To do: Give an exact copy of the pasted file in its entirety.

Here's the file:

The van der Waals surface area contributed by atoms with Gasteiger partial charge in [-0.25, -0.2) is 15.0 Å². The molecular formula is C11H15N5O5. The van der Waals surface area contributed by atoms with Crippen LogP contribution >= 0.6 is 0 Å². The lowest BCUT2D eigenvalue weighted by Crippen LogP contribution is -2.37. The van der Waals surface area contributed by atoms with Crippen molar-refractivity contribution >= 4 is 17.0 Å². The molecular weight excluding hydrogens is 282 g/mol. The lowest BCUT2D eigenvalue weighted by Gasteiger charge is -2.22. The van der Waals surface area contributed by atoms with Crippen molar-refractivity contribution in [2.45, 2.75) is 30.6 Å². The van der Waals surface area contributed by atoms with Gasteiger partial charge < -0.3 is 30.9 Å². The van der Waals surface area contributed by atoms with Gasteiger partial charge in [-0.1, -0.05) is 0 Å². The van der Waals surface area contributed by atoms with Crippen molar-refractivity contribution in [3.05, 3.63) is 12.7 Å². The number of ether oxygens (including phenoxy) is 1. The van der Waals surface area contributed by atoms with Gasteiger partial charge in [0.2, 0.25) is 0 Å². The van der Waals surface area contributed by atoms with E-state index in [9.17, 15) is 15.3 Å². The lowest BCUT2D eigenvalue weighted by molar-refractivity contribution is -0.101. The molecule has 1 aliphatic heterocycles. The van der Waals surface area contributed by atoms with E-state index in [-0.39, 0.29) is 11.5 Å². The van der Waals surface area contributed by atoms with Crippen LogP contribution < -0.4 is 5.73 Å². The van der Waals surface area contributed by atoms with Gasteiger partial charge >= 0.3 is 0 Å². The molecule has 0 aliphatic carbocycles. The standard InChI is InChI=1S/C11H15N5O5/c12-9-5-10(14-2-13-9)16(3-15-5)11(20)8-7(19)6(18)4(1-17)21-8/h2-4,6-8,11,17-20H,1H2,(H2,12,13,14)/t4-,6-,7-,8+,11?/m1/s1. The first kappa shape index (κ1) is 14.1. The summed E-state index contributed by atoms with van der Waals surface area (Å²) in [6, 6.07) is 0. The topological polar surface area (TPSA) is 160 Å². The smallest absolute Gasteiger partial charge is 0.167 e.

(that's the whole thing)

The van der Waals surface area contributed by atoms with Gasteiger partial charge in [-0.25, -0.2) is 15.0 Å². The molecular formula is C11H15N5O5. The van der Waals surface area contributed by atoms with Crippen LogP contribution >= 0.6 is 0 Å². The lowest BCUT2D eigenvalue weighted by Crippen LogP contribution is -2.37. The van der Waals surface area contributed by atoms with Crippen molar-refractivity contribution >= 4 is 17.0 Å². The molecular weight excluding hydrogens is 282 g/mol. The lowest BCUT2D eigenvalue weighted by Gasteiger charge is -2.22. The van der Waals surface area contributed by atoms with Crippen molar-refractivity contribution in [2.45, 2.75) is 30.6 Å². The van der Waals surface area contributed by atoms with Gasteiger partial charge < -0.3 is 30.9 Å². The van der Waals surface area contributed by atoms with Gasteiger partial charge in [-0.1, -0.05) is 0 Å². The van der Waals surface area contributed by atoms with Crippen molar-refractivity contribution in [3.05, 3.63) is 12.7 Å². The number of ether oxygens (including phenoxy) is 1. The van der Waals surface area contributed by atoms with Gasteiger partial charge in [0.2, 0.25) is 0 Å². The van der Waals surface area contributed by atoms with E-state index in [9.17, 15) is 15.3 Å². The lowest BCUT2D eigenvalue weighted by molar-refractivity contribution is -0.101. The molecule has 1 aliphatic heterocycles. The van der Waals surface area contributed by atoms with E-state index in [-0.39, 0.29) is 11.5 Å². The van der Waals surface area contributed by atoms with Crippen LogP contribution < -0.4 is 5.73 Å². The van der Waals surface area contributed by atoms with Gasteiger partial charge >= 0.3 is 0 Å². The molecule has 0 aliphatic carbocycles. The standard InChI is InChI=1S/C11H15N5O5/c12-9-5-10(14-2-13-9)16(3-15-5)11(20)8-7(19)6(18)4(1-17)21-8/h2-4,6-8,11,17-20H,1H2,(H2,12,13,14)/t4-,6-,7-,8+,11?/m1/s1. The first kappa shape index (κ1) is 14.1. The summed E-state index contributed by atoms with van der Waals surface area (Å²) in [6, 6.07) is 0. The topological polar surface area (TPSA) is 160 Å². The smallest absolute Gasteiger partial charge is 0.167 e.